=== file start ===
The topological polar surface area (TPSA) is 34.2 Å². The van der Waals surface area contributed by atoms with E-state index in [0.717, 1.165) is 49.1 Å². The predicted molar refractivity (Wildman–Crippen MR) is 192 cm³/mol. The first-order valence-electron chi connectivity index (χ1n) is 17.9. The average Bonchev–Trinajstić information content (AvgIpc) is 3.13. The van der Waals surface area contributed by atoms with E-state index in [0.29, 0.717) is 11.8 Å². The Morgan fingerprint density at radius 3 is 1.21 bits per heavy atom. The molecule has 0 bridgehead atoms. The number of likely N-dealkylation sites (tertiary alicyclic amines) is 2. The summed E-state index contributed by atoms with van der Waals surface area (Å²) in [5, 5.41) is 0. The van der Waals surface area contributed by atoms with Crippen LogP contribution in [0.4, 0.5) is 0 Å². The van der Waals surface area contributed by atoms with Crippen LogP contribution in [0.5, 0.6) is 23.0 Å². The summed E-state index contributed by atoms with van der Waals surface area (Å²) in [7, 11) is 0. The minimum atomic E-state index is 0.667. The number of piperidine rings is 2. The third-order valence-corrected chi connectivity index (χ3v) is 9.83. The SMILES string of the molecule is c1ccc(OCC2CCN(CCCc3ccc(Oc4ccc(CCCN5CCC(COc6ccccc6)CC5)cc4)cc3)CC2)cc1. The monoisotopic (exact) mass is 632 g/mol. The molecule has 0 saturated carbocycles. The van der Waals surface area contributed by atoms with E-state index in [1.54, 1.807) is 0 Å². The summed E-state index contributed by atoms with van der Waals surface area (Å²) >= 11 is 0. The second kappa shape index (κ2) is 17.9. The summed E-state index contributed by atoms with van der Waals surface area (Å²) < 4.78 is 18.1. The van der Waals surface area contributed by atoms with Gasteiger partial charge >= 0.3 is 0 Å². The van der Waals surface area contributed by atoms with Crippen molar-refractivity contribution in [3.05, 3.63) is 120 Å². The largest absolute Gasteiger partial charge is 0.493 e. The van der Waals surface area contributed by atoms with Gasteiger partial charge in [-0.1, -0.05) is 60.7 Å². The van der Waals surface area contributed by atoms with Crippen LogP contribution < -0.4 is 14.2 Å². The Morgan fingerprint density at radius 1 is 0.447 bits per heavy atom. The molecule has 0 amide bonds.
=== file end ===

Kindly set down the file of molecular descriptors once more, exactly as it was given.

The topological polar surface area (TPSA) is 34.2 Å². The van der Waals surface area contributed by atoms with E-state index in [0.717, 1.165) is 49.1 Å². The predicted molar refractivity (Wildman–Crippen MR) is 192 cm³/mol. The first-order valence-electron chi connectivity index (χ1n) is 17.9. The average Bonchev–Trinajstić information content (AvgIpc) is 3.13. The van der Waals surface area contributed by atoms with E-state index in [0.29, 0.717) is 11.8 Å². The Morgan fingerprint density at radius 3 is 1.21 bits per heavy atom. The molecule has 0 bridgehead atoms. The number of likely N-dealkylation sites (tertiary alicyclic amines) is 2. The summed E-state index contributed by atoms with van der Waals surface area (Å²) in [5, 5.41) is 0. The van der Waals surface area contributed by atoms with Crippen LogP contribution in [0.4, 0.5) is 0 Å². The van der Waals surface area contributed by atoms with Crippen LogP contribution in [0.5, 0.6) is 23.0 Å². The summed E-state index contributed by atoms with van der Waals surface area (Å²) in [7, 11) is 0. The minimum atomic E-state index is 0.667. The number of piperidine rings is 2. The third-order valence-corrected chi connectivity index (χ3v) is 9.83. The SMILES string of the molecule is c1ccc(OCC2CCN(CCCc3ccc(Oc4ccc(CCCN5CCC(COc6ccccc6)CC5)cc4)cc3)CC2)cc1. The monoisotopic (exact) mass is 632 g/mol. The molecule has 0 saturated carbocycles. The van der Waals surface area contributed by atoms with E-state index in [1.54, 1.807) is 0 Å². The summed E-state index contributed by atoms with van der Waals surface area (Å²) >= 11 is 0. The second kappa shape index (κ2) is 17.9. The summed E-state index contributed by atoms with van der Waals surface area (Å²) < 4.78 is 18.1. The van der Waals surface area contributed by atoms with Gasteiger partial charge >= 0.3 is 0 Å². The van der Waals surface area contributed by atoms with Crippen molar-refractivity contribution in [3.05, 3.63) is 120 Å². The largest absolute Gasteiger partial charge is 0.493 e. The van der Waals surface area contributed by atoms with Gasteiger partial charge in [-0.1, -0.05) is 60.7 Å². The van der Waals surface area contributed by atoms with Crippen LogP contribution < -0.4 is 14.2 Å². The Morgan fingerprint density at radius 1 is 0.447 bits per heavy atom. The molecule has 0 amide bonds.